Plymouth 'teenage beggar' plays at St Pancras festival
- 11 July 2011
- From the section Devon
A Plymouth musician who slept rough as a teenager is performing at a London music festival.
Sam Ho, 31, started sleeping on the streets of Plymouth at 15, busking in the train station for spare change.
Following a stint in a young offenders institution he was awarded a grant from the The Prince's Trust to set up as a musician.
He will perform at the Station Sessions festival at St Pancras International on Monday.
'The loneliest night'
Mr Ho said he had started sleeping rough after falling out with his family.
"One freezing night in February was one of the worst nights of my life.
"I tried to sit in the lobby of a hotel to keep warm but I was soon asked to leave.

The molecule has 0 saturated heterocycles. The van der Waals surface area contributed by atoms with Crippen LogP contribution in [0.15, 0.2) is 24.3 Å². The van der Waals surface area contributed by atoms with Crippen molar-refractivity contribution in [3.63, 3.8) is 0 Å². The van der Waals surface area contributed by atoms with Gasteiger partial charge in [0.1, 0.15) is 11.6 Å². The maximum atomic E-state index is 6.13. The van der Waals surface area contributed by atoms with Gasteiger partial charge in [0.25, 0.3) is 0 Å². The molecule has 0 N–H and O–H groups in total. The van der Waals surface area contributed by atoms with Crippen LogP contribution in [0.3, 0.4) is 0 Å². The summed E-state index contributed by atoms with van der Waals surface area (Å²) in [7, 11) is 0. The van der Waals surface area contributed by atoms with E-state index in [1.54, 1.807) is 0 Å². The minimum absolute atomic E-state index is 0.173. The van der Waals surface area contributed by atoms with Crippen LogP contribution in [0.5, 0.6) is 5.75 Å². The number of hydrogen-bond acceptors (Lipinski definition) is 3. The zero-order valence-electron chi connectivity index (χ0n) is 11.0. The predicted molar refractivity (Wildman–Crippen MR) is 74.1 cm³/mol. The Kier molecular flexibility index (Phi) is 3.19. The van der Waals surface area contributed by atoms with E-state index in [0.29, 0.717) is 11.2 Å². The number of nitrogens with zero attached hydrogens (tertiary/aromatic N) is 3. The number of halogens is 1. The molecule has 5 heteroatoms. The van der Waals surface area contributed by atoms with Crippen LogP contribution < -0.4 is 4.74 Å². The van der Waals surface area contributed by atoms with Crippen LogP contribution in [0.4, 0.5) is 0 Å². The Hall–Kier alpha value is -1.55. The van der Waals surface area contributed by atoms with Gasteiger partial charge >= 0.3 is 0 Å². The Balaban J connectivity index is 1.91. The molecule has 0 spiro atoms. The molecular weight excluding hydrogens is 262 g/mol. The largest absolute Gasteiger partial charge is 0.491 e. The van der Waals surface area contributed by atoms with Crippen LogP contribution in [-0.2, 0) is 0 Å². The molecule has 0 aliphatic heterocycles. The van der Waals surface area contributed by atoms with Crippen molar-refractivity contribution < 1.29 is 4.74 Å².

"It was the loneliest night of my life - I will never forget how helpless I felt. I didn't even have a coat."
After eight months Mr Ho said he had fallen in with the wrong crowd and ended up in a young offenders institution.
But he said his four-year-term for robbery had been the catalyst for turning his life around, first by learning the guitar and then by securing a grant from The Prince's Trust to set up as a musician.
Mr Ho said: "When I see groups of young people in their mid teens, I can't believe I was sleeping rough at their age.
'Change my life'
"It never fails to shock me how young they look and how easy it is for a young life to spiral out of control.
"Taking part in Station Sessions would be a great way to show my appreciation.
"I used to hang around train stations because I had nowhere else to go - I used to wish no-one could see me so I wouldn't get moved on.
"I would be proud to stand tall on the stage at St Pancras and give back to the charity that helped change my life."
Station Sessions started on 15 June and runs for six weeks.
Headliners the Guillemots opened the festival.